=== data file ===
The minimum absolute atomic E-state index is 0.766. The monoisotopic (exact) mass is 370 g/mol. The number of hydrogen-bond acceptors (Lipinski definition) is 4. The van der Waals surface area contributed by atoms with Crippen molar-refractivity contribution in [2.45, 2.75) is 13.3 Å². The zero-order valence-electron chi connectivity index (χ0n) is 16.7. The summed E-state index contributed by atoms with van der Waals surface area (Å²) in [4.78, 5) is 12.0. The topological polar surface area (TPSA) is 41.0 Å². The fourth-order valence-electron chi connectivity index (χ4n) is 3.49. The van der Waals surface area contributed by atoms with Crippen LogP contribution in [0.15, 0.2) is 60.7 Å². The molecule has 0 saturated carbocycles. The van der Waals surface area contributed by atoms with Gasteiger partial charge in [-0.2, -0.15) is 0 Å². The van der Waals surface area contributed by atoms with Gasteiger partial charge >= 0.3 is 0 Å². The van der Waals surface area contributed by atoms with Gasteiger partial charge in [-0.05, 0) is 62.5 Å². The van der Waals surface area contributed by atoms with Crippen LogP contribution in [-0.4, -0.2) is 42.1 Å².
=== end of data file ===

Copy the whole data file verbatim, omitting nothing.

The minimum absolute atomic E-state index is 0.766. The monoisotopic (exact) mass is 370 g/mol. The number of hydrogen-bond acceptors (Lipinski definition) is 4. The van der Waals surface area contributed by atoms with Crippen molar-refractivity contribution in [2.45, 2.75) is 13.3 Å². The zero-order valence-electron chi connectivity index (χ0n) is 16.7. The summed E-state index contributed by atoms with van der Waals surface area (Å²) in [4.78, 5) is 12.0. The topological polar surface area (TPSA) is 41.0 Å². The fourth-order valence-electron chi connectivity index (χ4n) is 3.49. The van der Waals surface area contributed by atoms with Crippen LogP contribution in [0.15, 0.2) is 60.7 Å². The molecule has 0 saturated carbocycles. The van der Waals surface area contributed by atoms with Gasteiger partial charge in [-0.2, -0.15) is 0 Å². The van der Waals surface area contributed by atoms with Gasteiger partial charge >= 0.3 is 0 Å². The van der Waals surface area contributed by atoms with Gasteiger partial charge in [-0.05, 0) is 62.5 Å². The van der Waals surface area contributed by atoms with Crippen LogP contribution in [-0.4, -0.2) is 42.1 Å².